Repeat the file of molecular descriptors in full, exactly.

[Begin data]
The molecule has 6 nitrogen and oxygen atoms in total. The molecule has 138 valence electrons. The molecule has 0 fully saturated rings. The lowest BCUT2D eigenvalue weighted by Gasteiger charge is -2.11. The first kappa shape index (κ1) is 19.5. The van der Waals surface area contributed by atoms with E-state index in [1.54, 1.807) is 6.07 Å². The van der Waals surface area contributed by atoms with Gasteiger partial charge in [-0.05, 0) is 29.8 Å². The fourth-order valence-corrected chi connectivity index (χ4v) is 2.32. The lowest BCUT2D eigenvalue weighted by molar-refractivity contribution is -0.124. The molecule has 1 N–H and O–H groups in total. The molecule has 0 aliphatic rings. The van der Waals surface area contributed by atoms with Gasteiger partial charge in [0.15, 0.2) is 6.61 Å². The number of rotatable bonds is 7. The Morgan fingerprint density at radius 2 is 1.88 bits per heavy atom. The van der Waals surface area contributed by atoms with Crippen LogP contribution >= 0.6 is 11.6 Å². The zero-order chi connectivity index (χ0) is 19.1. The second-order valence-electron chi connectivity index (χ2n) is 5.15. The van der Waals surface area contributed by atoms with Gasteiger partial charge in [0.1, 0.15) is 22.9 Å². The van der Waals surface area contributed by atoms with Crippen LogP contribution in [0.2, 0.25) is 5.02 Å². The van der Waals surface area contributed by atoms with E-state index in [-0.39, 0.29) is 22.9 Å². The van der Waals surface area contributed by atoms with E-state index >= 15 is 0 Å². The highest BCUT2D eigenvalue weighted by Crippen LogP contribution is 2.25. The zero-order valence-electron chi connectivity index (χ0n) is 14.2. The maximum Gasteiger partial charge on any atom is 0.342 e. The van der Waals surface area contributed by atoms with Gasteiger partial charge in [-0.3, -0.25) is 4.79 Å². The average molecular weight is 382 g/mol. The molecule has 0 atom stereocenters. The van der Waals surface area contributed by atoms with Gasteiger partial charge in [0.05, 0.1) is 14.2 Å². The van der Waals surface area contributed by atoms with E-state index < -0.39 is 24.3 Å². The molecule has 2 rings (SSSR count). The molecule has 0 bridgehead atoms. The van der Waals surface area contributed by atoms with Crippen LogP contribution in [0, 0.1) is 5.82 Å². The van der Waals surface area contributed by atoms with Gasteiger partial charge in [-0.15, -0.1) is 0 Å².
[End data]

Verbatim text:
The molecule has 6 nitrogen and oxygen atoms in total. The molecule has 138 valence electrons. The molecule has 0 fully saturated rings. The lowest BCUT2D eigenvalue weighted by Gasteiger charge is -2.11. The first kappa shape index (κ1) is 19.5. The van der Waals surface area contributed by atoms with E-state index in [1.54, 1.807) is 6.07 Å². The van der Waals surface area contributed by atoms with Gasteiger partial charge in [-0.05, 0) is 29.8 Å². The fourth-order valence-corrected chi connectivity index (χ4v) is 2.32. The lowest BCUT2D eigenvalue weighted by molar-refractivity contribution is -0.124. The molecule has 1 N–H and O–H groups in total. The molecule has 0 aliphatic rings. The van der Waals surface area contributed by atoms with Gasteiger partial charge in [0.15, 0.2) is 6.61 Å². The number of rotatable bonds is 7. The Morgan fingerprint density at radius 2 is 1.88 bits per heavy atom. The van der Waals surface area contributed by atoms with Crippen LogP contribution >= 0.6 is 11.6 Å². The zero-order chi connectivity index (χ0) is 19.1. The second-order valence-electron chi connectivity index (χ2n) is 5.15. The van der Waals surface area contributed by atoms with Gasteiger partial charge in [0.1, 0.15) is 22.9 Å². The van der Waals surface area contributed by atoms with Crippen LogP contribution in [0.2, 0.25) is 5.02 Å². The van der Waals surface area contributed by atoms with E-state index in [-0.39, 0.29) is 22.9 Å². The van der Waals surface area contributed by atoms with E-state index >= 15 is 0 Å². The highest BCUT2D eigenvalue weighted by Crippen LogP contribution is 2.25. The zero-order valence-electron chi connectivity index (χ0n) is 14.2. The maximum Gasteiger partial charge on any atom is 0.342 e. The van der Waals surface area contributed by atoms with Gasteiger partial charge in [-0.3, -0.25) is 4.79 Å². The average molecular weight is 382 g/mol. The molecule has 0 atom stereocenters. The van der Waals surface area contributed by atoms with Gasteiger partial charge in [0.05, 0.1) is 14.2 Å². The van der Waals surface area contributed by atoms with E-state index < -0.39 is 24.3 Å². The molecule has 2 rings (SSSR count). The molecule has 0 bridgehead atoms. The van der Waals surface area contributed by atoms with Crippen LogP contribution in [0, 0.1) is 5.82 Å². The van der Waals surface area contributed by atoms with Gasteiger partial charge in [-0.15, -0.1) is 0 Å².